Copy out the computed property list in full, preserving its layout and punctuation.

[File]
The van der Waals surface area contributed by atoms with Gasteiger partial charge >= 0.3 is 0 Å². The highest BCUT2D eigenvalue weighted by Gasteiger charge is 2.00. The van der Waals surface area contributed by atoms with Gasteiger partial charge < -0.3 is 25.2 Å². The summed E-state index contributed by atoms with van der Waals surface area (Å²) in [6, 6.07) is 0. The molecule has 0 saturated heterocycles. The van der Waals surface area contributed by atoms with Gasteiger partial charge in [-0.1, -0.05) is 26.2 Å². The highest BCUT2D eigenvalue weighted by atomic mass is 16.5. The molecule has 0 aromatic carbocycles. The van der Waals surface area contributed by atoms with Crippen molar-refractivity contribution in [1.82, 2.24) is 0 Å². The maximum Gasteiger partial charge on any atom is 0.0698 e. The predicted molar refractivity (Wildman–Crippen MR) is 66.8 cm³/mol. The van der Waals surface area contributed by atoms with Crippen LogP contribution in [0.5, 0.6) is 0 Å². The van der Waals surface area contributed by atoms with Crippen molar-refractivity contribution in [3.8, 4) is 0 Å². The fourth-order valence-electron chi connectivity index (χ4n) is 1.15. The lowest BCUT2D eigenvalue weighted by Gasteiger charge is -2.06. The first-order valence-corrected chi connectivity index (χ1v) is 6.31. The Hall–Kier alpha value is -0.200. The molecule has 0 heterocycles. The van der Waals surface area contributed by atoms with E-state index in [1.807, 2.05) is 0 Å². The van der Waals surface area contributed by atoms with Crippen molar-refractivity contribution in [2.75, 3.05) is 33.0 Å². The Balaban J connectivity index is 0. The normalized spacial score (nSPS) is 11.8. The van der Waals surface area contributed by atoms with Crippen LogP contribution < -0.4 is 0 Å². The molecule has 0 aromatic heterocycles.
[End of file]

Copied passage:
The van der Waals surface area contributed by atoms with Gasteiger partial charge >= 0.3 is 0 Å². The highest BCUT2D eigenvalue weighted by Gasteiger charge is 2.00. The van der Waals surface area contributed by atoms with Gasteiger partial charge < -0.3 is 25.2 Å². The summed E-state index contributed by atoms with van der Waals surface area (Å²) in [6, 6.07) is 0. The molecule has 0 saturated heterocycles. The van der Waals surface area contributed by atoms with Gasteiger partial charge in [-0.1, -0.05) is 26.2 Å². The highest BCUT2D eigenvalue weighted by atomic mass is 16.5. The molecule has 0 aromatic carbocycles. The van der Waals surface area contributed by atoms with Crippen molar-refractivity contribution in [1.82, 2.24) is 0 Å². The maximum Gasteiger partial charge on any atom is 0.0698 e. The predicted molar refractivity (Wildman–Crippen MR) is 66.8 cm³/mol. The van der Waals surface area contributed by atoms with Crippen LogP contribution in [0.5, 0.6) is 0 Å². The van der Waals surface area contributed by atoms with Crippen molar-refractivity contribution in [3.8, 4) is 0 Å². The fourth-order valence-electron chi connectivity index (χ4n) is 1.15. The lowest BCUT2D eigenvalue weighted by Gasteiger charge is -2.06. The first-order valence-corrected chi connectivity index (χ1v) is 6.31. The Hall–Kier alpha value is -0.200. The molecule has 0 heterocycles. The van der Waals surface area contributed by atoms with E-state index in [1.807, 2.05) is 0 Å². The van der Waals surface area contributed by atoms with Crippen molar-refractivity contribution in [2.75, 3.05) is 33.0 Å². The Balaban J connectivity index is 0. The normalized spacial score (nSPS) is 11.8. The van der Waals surface area contributed by atoms with Crippen LogP contribution < -0.4 is 0 Å². The molecule has 0 aromatic heterocycles.